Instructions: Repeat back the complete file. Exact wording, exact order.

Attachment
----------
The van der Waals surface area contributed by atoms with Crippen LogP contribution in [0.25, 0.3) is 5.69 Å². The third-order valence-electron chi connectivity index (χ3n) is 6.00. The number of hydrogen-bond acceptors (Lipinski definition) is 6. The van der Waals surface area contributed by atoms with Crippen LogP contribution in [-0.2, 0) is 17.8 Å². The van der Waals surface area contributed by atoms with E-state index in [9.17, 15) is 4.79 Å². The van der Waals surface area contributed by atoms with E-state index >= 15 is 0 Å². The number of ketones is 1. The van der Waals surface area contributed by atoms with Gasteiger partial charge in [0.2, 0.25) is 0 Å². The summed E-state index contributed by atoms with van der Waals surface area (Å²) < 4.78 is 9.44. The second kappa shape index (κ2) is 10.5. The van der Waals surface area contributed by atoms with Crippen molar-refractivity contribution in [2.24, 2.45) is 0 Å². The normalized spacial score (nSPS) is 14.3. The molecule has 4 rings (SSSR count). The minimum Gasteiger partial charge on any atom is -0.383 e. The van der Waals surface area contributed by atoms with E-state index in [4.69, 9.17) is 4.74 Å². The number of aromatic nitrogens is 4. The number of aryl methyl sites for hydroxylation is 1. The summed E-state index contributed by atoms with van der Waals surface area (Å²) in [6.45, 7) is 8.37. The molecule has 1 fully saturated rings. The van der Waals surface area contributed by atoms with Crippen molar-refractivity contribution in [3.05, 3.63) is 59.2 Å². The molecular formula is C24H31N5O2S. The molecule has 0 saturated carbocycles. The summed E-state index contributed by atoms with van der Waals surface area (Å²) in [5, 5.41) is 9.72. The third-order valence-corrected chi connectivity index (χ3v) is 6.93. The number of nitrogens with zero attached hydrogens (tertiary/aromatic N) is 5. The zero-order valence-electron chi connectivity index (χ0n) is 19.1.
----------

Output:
The van der Waals surface area contributed by atoms with Crippen LogP contribution in [0.25, 0.3) is 5.69 Å². The third-order valence-electron chi connectivity index (χ3n) is 6.00. The number of hydrogen-bond acceptors (Lipinski definition) is 6. The van der Waals surface area contributed by atoms with Crippen LogP contribution in [-0.2, 0) is 17.8 Å². The van der Waals surface area contributed by atoms with E-state index in [9.17, 15) is 4.79 Å². The van der Waals surface area contributed by atoms with E-state index >= 15 is 0 Å². The number of ketones is 1. The van der Waals surface area contributed by atoms with Gasteiger partial charge in [0.2, 0.25) is 0 Å². The summed E-state index contributed by atoms with van der Waals surface area (Å²) < 4.78 is 9.44. The second kappa shape index (κ2) is 10.5. The van der Waals surface area contributed by atoms with Crippen molar-refractivity contribution in [2.24, 2.45) is 0 Å². The normalized spacial score (nSPS) is 14.3. The molecule has 4 rings (SSSR count). The minimum Gasteiger partial charge on any atom is -0.383 e. The van der Waals surface area contributed by atoms with E-state index in [4.69, 9.17) is 4.74 Å². The number of aromatic nitrogens is 4. The number of aryl methyl sites for hydroxylation is 1. The summed E-state index contributed by atoms with van der Waals surface area (Å²) in [6.45, 7) is 8.37. The molecule has 1 fully saturated rings. The van der Waals surface area contributed by atoms with Crippen molar-refractivity contribution in [3.05, 3.63) is 59.2 Å². The molecular formula is C24H31N5O2S. The molecule has 0 saturated carbocycles. The summed E-state index contributed by atoms with van der Waals surface area (Å²) in [5, 5.41) is 9.72. The third-order valence-corrected chi connectivity index (χ3v) is 6.93. The number of nitrogens with zero attached hydrogens (tertiary/aromatic N) is 5. The zero-order valence-electron chi connectivity index (χ0n) is 19.1.